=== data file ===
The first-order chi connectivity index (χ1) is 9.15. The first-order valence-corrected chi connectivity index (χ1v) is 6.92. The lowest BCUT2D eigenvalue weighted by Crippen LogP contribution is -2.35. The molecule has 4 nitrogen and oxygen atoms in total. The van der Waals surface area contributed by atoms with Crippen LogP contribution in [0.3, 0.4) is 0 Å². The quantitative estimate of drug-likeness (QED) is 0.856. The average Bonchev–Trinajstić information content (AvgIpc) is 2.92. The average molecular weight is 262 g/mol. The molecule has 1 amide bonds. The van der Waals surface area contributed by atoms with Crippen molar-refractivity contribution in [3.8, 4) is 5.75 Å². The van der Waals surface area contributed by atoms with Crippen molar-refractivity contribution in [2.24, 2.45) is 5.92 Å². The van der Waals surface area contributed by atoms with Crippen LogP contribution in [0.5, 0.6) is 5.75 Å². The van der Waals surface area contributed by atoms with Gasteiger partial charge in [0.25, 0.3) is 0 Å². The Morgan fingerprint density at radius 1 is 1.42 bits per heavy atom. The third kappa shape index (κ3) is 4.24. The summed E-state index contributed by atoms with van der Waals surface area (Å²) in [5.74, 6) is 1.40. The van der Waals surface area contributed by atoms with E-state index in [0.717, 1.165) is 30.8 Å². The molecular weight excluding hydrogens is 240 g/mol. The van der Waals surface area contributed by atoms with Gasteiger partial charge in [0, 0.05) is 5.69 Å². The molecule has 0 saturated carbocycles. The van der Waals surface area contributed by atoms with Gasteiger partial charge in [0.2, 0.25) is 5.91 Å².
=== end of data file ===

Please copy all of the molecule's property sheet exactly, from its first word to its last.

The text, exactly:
The first-order chi connectivity index (χ1) is 9.15. The first-order valence-corrected chi connectivity index (χ1v) is 6.92. The lowest BCUT2D eigenvalue weighted by Crippen LogP contribution is -2.35. The molecule has 4 nitrogen and oxygen atoms in total. The van der Waals surface area contributed by atoms with Crippen LogP contribution in [0.3, 0.4) is 0 Å². The quantitative estimate of drug-likeness (QED) is 0.856. The average Bonchev–Trinajstić information content (AvgIpc) is 2.92. The average molecular weight is 262 g/mol. The molecule has 1 amide bonds. The van der Waals surface area contributed by atoms with Crippen molar-refractivity contribution in [3.8, 4) is 5.75 Å². The van der Waals surface area contributed by atoms with Crippen molar-refractivity contribution in [2.24, 2.45) is 5.92 Å². The van der Waals surface area contributed by atoms with Crippen LogP contribution in [0.5, 0.6) is 5.75 Å². The van der Waals surface area contributed by atoms with Gasteiger partial charge in [0.25, 0.3) is 0 Å². The Morgan fingerprint density at radius 1 is 1.42 bits per heavy atom. The third kappa shape index (κ3) is 4.24. The summed E-state index contributed by atoms with van der Waals surface area (Å²) in [5.74, 6) is 1.40. The van der Waals surface area contributed by atoms with E-state index in [0.717, 1.165) is 30.8 Å². The molecular weight excluding hydrogens is 240 g/mol. The van der Waals surface area contributed by atoms with Gasteiger partial charge in [0, 0.05) is 5.69 Å². The molecule has 0 saturated carbocycles. The van der Waals surface area contributed by atoms with Gasteiger partial charge in [0.2, 0.25) is 5.91 Å².